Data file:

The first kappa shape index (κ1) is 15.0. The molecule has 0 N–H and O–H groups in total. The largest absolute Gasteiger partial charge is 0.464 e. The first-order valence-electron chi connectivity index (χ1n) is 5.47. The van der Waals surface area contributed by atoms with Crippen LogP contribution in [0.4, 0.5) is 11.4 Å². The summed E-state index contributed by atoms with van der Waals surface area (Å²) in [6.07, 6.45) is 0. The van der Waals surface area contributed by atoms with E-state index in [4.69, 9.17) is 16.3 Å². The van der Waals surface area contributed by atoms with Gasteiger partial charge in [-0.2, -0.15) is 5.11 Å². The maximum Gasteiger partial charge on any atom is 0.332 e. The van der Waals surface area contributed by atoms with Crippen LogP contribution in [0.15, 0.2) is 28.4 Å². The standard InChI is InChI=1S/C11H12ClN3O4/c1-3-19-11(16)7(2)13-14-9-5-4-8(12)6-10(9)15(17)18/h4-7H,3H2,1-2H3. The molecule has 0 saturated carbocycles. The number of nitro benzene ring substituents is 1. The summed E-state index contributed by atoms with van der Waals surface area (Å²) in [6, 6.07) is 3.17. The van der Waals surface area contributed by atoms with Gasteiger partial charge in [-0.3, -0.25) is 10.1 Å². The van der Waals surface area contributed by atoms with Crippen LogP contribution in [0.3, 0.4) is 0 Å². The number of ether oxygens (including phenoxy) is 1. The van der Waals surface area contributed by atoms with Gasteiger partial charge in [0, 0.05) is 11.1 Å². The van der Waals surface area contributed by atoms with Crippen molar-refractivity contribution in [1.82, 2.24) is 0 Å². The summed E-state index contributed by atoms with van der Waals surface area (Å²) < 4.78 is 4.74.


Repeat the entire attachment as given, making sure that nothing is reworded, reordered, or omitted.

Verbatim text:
The first kappa shape index (κ1) is 15.0. The molecule has 0 N–H and O–H groups in total. The largest absolute Gasteiger partial charge is 0.464 e. The first-order valence-electron chi connectivity index (χ1n) is 5.47. The van der Waals surface area contributed by atoms with Crippen LogP contribution in [0.4, 0.5) is 11.4 Å². The summed E-state index contributed by atoms with van der Waals surface area (Å²) in [6.07, 6.45) is 0. The van der Waals surface area contributed by atoms with E-state index in [4.69, 9.17) is 16.3 Å². The van der Waals surface area contributed by atoms with Gasteiger partial charge in [-0.2, -0.15) is 5.11 Å². The maximum Gasteiger partial charge on any atom is 0.332 e. The van der Waals surface area contributed by atoms with Crippen LogP contribution in [0.15, 0.2) is 28.4 Å². The standard InChI is InChI=1S/C11H12ClN3O4/c1-3-19-11(16)7(2)13-14-9-5-4-8(12)6-10(9)15(17)18/h4-7H,3H2,1-2H3. The molecule has 0 saturated carbocycles. The number of nitro benzene ring substituents is 1. The summed E-state index contributed by atoms with van der Waals surface area (Å²) in [6, 6.07) is 3.17. The van der Waals surface area contributed by atoms with Gasteiger partial charge in [-0.3, -0.25) is 10.1 Å². The van der Waals surface area contributed by atoms with Crippen LogP contribution in [0.3, 0.4) is 0 Å². The number of ether oxygens (including phenoxy) is 1. The van der Waals surface area contributed by atoms with Gasteiger partial charge in [0, 0.05) is 11.1 Å². The van der Waals surface area contributed by atoms with Crippen molar-refractivity contribution in [1.82, 2.24) is 0 Å². The summed E-state index contributed by atoms with van der Waals surface area (Å²) < 4.78 is 4.74.